Wretched State of Affairs. MFERTKYR GUARDIANS LECTURED BY I AUDITOR. The- possibility of the Merthyr Guardians being: surcharged for the £ 700 regarding which they have been at variance with Mr. M. D. Propert (district auditor) is now remote. This amount is made up of a.bout £ 360 on un- oollected arrears on long-standing strike relief and £ 350 owing on out-door relief by men who joined the nrmy, and which was wiped out by a resolution of the board. At Saturday's meeting of the board it was re- ported that Mr. Propert had sent a memo, the proposals in which if carried out would (in his opinion) ensure sound administration and no preventible losses." In a letter, which was-read by the Clerk (Mr. F. T. James) Mr. Propert suggested the memo should be brought to the notice of the Finance Committee for endorsement by the board and said: If this can be done I for my part slia.11 be glad to drop the proposed surcharges, be- cause there will be an assurance that if these reforms are acted upon that there will be no repetition of the wretched state of affairs that [has been allowed to develop. "The Guardians, no doubt, had the best intentions but after all the trouble and hard work put in they will now see that there has been not only a lot of energy but considerable sums of money frittered away. From an exam- ination of the books a stranger might almost have been justified in coming to the conclusion that the Guardians were out to bring ridicule and contempt upon the Poor Law and the offi- cials of the board. I do not think for a. moment that result was coontcmplated here, and I hope it will not have that effec t. "I think you will agree that if the sugges- tions in the memo are carried out it will in no way derogate from the powers or duties of the Guardians." In a personal letter to the Rev. [Jew. M. W il- liams (Rector of Dowlais) the a:ii.ditor said: "So far as the minutes show you appear to have sup- ported sound business methods throughout." It was decided to refer the matter as suggested to the Finance Committee.
The Theatre Royal. I The two last week's reproductions of the great dramas of the last decade at the Theatre Royal have made me hunger for more. I trust that, unlike Oliver Twist, I shall not be sent empty away. And of the two pieces that have been resurrected I infinitely prefer this weeks splen- did staging of Shadows of a Great City," to that great staging of Tom Taylor that moved me to praise last week. There are enough episodes developed in the course of the play to supply the modern playwright with plots for a year. That is one of the things I like about these virile old masters of the melo-dramatic art, they were big and grand in their generosity. When they set to work on a play, the whole intensity of their natures was expended on th3 work, the ripest! fruits of their robust imagination were piled in the basket of the piece without stint, and the result was always a tense gripping piece, which, however crude its shading, did get hold of the audience, grip it tightly to the last curtain, and hammered its moral, generally the defeat of vice and the triumph of virtue, home with sledge- hammer blows. 1 believe that it is only the growth of the ephemeral in the audiences, due largely to the to the influence of the music hall, that has sent such plays as Shadows of a Great City out of fashion. At all events, the work is worth doing, and the workers are well able to do it. The last is not a small mead of praise, for few of the newer histrions are able to handle this full-blooded stuff. Next week should be a still happier resurrec- tion for that great historic work Jane Shore has been chosen for production. I question whether there is a play in the language that has attained the same fame as Jane Shore," or one that has been seen by a greater number of geniuses who have set their appreciation in glow- ing words. a Jane Shore" is to drama what Shakespeare is in the higher realms of art—one of the outstanding classics, and I am thankful that it is a company of the ability of the Wat- son Mill Company that is to handle it. FLATGOER.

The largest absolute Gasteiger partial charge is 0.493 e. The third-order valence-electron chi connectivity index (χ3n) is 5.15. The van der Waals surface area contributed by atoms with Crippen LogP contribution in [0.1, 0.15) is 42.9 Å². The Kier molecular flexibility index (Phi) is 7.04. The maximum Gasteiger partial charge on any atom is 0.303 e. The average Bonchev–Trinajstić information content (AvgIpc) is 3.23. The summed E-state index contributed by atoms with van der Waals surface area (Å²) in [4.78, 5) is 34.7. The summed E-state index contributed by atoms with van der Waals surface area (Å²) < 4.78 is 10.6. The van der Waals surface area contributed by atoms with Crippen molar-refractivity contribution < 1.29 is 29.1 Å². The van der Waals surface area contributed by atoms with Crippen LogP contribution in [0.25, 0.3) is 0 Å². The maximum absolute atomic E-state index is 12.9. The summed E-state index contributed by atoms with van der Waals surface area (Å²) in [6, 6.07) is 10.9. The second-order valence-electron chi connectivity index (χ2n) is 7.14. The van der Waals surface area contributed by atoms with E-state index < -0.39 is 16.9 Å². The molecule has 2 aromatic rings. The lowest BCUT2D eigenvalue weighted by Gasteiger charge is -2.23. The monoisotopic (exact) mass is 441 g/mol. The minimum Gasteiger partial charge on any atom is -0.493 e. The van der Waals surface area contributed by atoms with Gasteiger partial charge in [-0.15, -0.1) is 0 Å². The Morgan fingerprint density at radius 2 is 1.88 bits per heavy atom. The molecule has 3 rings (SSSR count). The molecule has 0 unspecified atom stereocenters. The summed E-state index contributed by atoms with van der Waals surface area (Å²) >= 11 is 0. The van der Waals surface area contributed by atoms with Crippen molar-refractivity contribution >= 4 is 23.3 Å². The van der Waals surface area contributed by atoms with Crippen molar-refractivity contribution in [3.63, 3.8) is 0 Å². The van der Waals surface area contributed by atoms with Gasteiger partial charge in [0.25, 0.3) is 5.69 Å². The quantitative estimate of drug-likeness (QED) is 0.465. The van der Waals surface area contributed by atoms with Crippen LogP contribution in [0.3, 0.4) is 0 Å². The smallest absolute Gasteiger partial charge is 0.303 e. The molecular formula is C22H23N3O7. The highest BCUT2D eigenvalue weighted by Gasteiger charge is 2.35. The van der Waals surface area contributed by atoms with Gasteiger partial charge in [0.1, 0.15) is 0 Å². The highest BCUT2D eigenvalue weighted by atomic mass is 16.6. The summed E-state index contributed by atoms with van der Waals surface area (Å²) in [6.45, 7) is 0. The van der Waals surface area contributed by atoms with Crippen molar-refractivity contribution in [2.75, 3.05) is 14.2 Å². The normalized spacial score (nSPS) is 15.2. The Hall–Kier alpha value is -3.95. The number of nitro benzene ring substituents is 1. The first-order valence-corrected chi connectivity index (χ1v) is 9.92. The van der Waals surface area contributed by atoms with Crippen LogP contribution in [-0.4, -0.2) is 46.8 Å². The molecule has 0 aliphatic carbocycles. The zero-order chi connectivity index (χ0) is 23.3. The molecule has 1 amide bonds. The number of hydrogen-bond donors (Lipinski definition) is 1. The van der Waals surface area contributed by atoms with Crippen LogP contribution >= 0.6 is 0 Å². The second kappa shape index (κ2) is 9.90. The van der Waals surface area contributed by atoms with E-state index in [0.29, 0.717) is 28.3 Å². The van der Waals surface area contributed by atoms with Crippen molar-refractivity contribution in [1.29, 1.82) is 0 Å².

Mark Starr's Reply to his Critics. I CONCERNING POLITICAL ACTION. I TO THE EDITOR. I Dear Sir,—Were it not for the importance «» the question at issue, I would leave the letter 0 Mr. Glyn Jones unanswered because the best re- futation of his charge of failure would be to again carefully read the original article and note the big questions he has left untouched in the selection of his points of criticism. The first point, made by our friend is that original proposition was boggled by conflising "palliation of past and present conditions "the emancipation of the working class," aD- by the assumption that "the workers' indus- trial betterment" and "the safe expansion ot their industrial activities are synonymous the same phrase. Though to be sure" va. la- tiOll" is allowed to be of importance "ia s0 far as such palliation may ensure the free d& velopment of the prime historical forcJ viz., the economic." If the article criticised did not clearly show that palliation did ensure tlns "free development" then it was a failure. The crux of the matter lies in what is tlider- stood by the emancipation, of the working" class," or rather the mode of its happening. if that is some future event which has not yet f gun,, f industrial betterment and expasrion ° industrial activity have nothing to do in bringing nearer the end of that emancipation, and n palliatives have, and still do, hinder and not help the coming of the Social Revolution, then my critic is right in asserting that political aC- tion is useless. But if, on the other hand, bet ferment, expansion and palliatives have brought" the workers nearer to the end of their emanCIpa- tion. then, my critic is wrong; the propositi has not been altered in its sense though its forDl may be slightly enlarged. > John Morley has said with truth: The con- ditions of speech make it indispensable for tis to use definite and compendious names for move- ments that are bath tardy and complex." An such a "definite and compendious name" is the workers' emancipation. To me, as far as the modern wage-working class is conserned. tInS emancipation began with the rise of the Unions and it, will end when the wage-workeJ through his organisation owns the means of Pro- duction and consequently, the whole of the P? duct. This then is my justification of dea-lt? with the past and of showing how in hf period treated the unions came into contact vd^ "legal and juridical obstacles" necessitating political action-—an historical demonstration' based upon undisputed facts, which my critic conveniently ignored. We both desire to help accomplish the Social Revolution and to substi- tute Industrial Democracy for wage-slavery; 3111 booth insist upon the need of a fundaInentt change—the changing of water into steam, as it were. However, I pay notice to the continually rising temperature of the water which I' )e,an to noticeably bubble in the 18th and 19th Oenturif and then look forward with my friend to the cul- mination point, the revolution, when the water will disappear into salll. The chief contenti? was that the boiling point had not yet alTived I-)ol.iti(?al a4?tiom could not yet be dispen??ed with that the workers in the matter of posses' r ing class-consciousness were still "wanting it "I?' stairs"; an d that in the face of this transit? gap no auxiliary weapon could be scrapp?' Capitalism crippled thp worker, yet, in order get his aid against the landed class it supply the worker with crutches—a limited amount of political equality. These crutches have b?en? atwi can still be, used to help the still partially d's abled giant feel his feet. Some day doubtles's 116 will dispense with them and walk upright a0" unaided to battle boldly with the now ho long^T divided ruling class. However, bearing in mi the present. conditions (not as they exist In study but in the workaday objective world) a?* the backward undeveloped state of the men? apparatus of my fellows, it sorrowfully seems t(¡) me that that time is not yet. The second point raised by Glyn failed to dis- cuss the usefulness of the Bills mentioned and a.& to whether or no the recent Bill made anHtlg- ma-tion easier by lessening the required majori- ties. Also he forgot to thank our friends Osborne and Co. Some of us have yet to learn that tllo lead^ ers and the rank and file of the Triple Alh, a nee have forsworn political action or dedaJe f the use of the ballot to be a frittering away ° energy. The former reference to the Minim*11* W age Bill, 1912, still holds good. The statement that the worker only on the il3- dustria! field can and generally does, when complications are absent (When is that in modern times P) see the identity of his interests with those of the other members of his class"—this I statement, besides being of doubtful truth, iw dicates a limited class-consciousness, a blindne to all but that which is just beyond the nose, and reveals a state of affairs not to be accepted but destroyed. It is hard to imagine an Industrie unionist believing in the class war upon the dustrial field and voting Tory or Liberal in o.p' position to Labour when he turns to politics. NO t intelligent unionist could be so illogical foo: t!J1 class antagonism once recognised is clearly scfij upon the industrial, political and education fields. After passing over "The Present" withoi^ comment Glyn makes merry with the futiU* M.P." and his functions. Yet as a Marxian, comes to me that, material conditions, and 1i1? material interests, a.re the deciding factor in Ilif" tory. Corruption is not necessarily oonfjnetO the political field. Of course, if the uni0llS thought the L400 was tainted they could bl Kerr literature with it. My critic's material iia, terests impel him to burn the midnight oil aD. rise out of his class into ,a soft job"; his &K terial conditions incite a class-consciousness aD a impel him to burn the same midnight oil to ,come a social scientist and help to contawl, ate (?) his fellows by acting as secretary of h1; District of the C.L.C. League. This is the ta'1l t Glyn Jones. Will R400 buy a Smillie? Will Oot |\ this type of man be produced in greater nnP3 bers as the workers wake up? Glyn is willing to raise his "wee voice" ￼ defiance of the State. Owning allegiance °n^ to my class, and understanding the true cat? of the State, so am I. But even in an S.W.M" conference—surely not the most reaction? con f er,-nc,e-surely n?ot, the most reac?tioua? centre of a backward union—only a minority far, hold a similar view. One might ask: the Labour Party on the political field fail? iO a more lamentable fashion to uphold rights ￼ liberties during recent happenings, than the unions upon the industrial neld? Not our E? weapons are to blame, but the lack of I'll Pdaesft standing on the part of thier users. t In conclusion, in order to complete the rc>JUof our friend quoted an introductory paragraph of mine referring to the d«ings of the ftitur" to condemn my doings in the present. The queo?. O'111 at stake was one dealing with the most fF ectivo tMtics to use in the present; we are agreed ?1? op..f our final goal. Therefore the quotation '??o b& side the point. Thanking your correspondent for the adlnroblo tone of his letter.—Yours, etc., i I